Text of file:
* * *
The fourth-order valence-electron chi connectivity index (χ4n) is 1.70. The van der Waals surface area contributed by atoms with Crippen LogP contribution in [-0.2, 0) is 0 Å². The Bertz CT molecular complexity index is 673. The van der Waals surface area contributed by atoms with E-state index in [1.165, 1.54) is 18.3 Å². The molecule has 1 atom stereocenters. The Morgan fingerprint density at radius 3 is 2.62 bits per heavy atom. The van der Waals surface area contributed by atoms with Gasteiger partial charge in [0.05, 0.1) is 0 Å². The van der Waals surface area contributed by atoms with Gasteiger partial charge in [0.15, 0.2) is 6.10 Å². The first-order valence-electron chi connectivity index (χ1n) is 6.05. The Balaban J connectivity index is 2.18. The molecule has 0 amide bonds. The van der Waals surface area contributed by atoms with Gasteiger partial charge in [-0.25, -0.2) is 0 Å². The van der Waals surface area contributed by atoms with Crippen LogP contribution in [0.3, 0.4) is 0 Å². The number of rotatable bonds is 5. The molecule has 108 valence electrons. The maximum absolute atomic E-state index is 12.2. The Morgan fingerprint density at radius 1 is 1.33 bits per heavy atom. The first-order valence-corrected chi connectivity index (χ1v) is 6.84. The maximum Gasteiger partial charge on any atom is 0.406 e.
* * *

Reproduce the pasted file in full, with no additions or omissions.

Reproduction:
The fourth-order valence-electron chi connectivity index (χ4n) is 1.70. The van der Waals surface area contributed by atoms with Crippen LogP contribution in [-0.2, 0) is 0 Å². The Bertz CT molecular complexity index is 673. The van der Waals surface area contributed by atoms with E-state index in [1.165, 1.54) is 18.3 Å². The molecule has 1 atom stereocenters. The Morgan fingerprint density at radius 3 is 2.62 bits per heavy atom. The van der Waals surface area contributed by atoms with Gasteiger partial charge in [0.05, 0.1) is 0 Å². The van der Waals surface area contributed by atoms with Gasteiger partial charge in [0.15, 0.2) is 6.10 Å². The first-order valence-electron chi connectivity index (χ1n) is 6.05. The Balaban J connectivity index is 2.18. The molecule has 0 amide bonds. The van der Waals surface area contributed by atoms with Gasteiger partial charge in [-0.25, -0.2) is 0 Å². The van der Waals surface area contributed by atoms with Crippen LogP contribution in [0.3, 0.4) is 0 Å². The number of rotatable bonds is 5. The molecule has 108 valence electrons. The maximum absolute atomic E-state index is 12.2. The Morgan fingerprint density at radius 1 is 1.33 bits per heavy atom. The first-order valence-corrected chi connectivity index (χ1v) is 6.84. The maximum Gasteiger partial charge on any atom is 0.406 e.